• What is team teaching?
  • Team teaching pairings
  • Getting started
  • Team teaching challenges
  • Team teaching online
  • Benefits of team teaching for teachers
  • Benefits of team teaching to learners

What is team teaching?

Team teaching is also known as collaborative teaching or co-teaching and is an instructional strategy where teachers work together regularly.

There are a number of different approaches to team teaching. Some of the most common are:

  • two teachers delivering instruction together
  • one teacher delivering instruction while the other teacher assists learners
  • one teacher delivering instruction while the other teacher observes and collects data
  • two teachers teaching in parallel, delivering instruction simultaneously to two groups
  • two teachers splitting the class into two groups; one teacher works with the larger group while the other teacher works with individual learners or small groups.

While these formats are predominantly used in the physical classroom, they can also be applied in an online teaching environment.

Below are some tips to get the most out of team teaching:

  • Set aside time for planning meetings
  • Use meetings to plan, implement and review or evaluate teaching practices
  • Use your strengths in terms of planning, locating, and designing resources
  • Divide tasks evenly, but both should be willing to accommodate the other’s needs
  • Be clear on times and dates for meetings and sharing of resources
  • Complete your allocated planning work separately and then share and review together
  • Stick to deadlines and flag problems early
  • Discuss roles before each lesson
  • Set a time to reflect on lessons after teaching. Consider what went well, and what can be improved for the next lesson. Discuss any key learnings that may have arisen from your team teaching.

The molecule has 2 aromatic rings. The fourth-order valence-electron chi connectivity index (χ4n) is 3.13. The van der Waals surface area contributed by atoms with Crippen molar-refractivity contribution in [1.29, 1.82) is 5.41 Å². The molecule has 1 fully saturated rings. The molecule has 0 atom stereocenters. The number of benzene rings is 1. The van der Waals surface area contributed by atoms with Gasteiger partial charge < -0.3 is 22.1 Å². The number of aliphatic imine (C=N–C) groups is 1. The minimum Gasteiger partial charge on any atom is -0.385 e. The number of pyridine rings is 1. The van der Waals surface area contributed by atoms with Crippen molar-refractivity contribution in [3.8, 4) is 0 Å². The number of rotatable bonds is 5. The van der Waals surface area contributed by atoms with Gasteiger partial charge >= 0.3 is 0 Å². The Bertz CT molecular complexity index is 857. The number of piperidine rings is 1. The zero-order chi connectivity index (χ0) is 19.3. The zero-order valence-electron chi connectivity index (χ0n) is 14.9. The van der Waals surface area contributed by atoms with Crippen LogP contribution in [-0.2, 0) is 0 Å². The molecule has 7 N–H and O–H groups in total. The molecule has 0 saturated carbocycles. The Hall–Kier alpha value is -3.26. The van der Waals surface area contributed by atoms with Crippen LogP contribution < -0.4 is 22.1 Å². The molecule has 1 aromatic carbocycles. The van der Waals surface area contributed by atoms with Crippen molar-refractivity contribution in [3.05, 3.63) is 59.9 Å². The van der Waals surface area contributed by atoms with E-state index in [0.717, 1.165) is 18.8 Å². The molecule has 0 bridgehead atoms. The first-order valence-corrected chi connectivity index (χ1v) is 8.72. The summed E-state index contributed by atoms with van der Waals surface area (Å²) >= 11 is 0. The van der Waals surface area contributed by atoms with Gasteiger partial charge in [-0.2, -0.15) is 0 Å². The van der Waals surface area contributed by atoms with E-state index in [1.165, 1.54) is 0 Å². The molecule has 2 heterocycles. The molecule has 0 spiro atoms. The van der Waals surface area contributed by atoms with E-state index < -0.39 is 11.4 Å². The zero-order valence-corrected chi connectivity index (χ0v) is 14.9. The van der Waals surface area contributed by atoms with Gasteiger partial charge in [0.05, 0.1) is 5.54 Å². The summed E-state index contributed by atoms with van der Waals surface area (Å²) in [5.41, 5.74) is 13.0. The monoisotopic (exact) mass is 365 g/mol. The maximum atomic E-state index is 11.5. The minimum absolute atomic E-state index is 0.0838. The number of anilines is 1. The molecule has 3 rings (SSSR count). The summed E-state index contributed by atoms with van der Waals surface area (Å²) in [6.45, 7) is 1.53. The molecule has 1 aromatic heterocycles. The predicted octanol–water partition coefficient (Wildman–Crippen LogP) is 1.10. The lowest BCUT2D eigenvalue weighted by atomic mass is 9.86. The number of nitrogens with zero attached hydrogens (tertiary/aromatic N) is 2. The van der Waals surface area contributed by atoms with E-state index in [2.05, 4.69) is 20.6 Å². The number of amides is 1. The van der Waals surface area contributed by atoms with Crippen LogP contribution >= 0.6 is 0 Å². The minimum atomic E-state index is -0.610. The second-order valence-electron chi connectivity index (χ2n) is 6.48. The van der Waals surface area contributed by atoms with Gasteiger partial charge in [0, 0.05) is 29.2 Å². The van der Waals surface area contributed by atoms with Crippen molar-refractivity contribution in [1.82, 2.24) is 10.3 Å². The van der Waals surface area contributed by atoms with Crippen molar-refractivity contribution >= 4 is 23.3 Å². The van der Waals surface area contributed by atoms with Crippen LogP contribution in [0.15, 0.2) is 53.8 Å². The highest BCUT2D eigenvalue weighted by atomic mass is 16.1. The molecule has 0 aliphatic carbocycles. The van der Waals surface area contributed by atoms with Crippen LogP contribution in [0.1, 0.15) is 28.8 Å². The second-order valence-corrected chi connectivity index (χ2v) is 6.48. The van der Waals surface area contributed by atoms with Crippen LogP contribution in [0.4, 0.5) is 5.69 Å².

Team teaching pairings

Sometimes team teaching combinations can be:

  • set by school/setting leaders
  • a pairing of new and more experienced teachers
  • formed by teachers through shared interests, collegial relationships (note that approval from school/setting leadership may be required)
  • year level groupings, cross-age groupings, subject-based or other combinations.

In order for a team teaching arrangement to prove effective, teachers should be:

  • humble
  • willing to take risks, and learn from mistakes
  • prepared to plan and communicate clearly
  • open-minded
  • imaginative and creative.

Getting started

It is important to establish shared expectations early, before you start working together in the classroom. You may find that you and your colleague share some beliefs and approaches around teaching and learning, and also have some differences. Be clear about how you manage these differences so you can bring a united approach to the learning environment. Some areas of practice that you may wish to discuss are:

  • Behaviour management
  • Marking and assessment
  • The structure of lessons, e.g., will you use learning intentions and success criteria?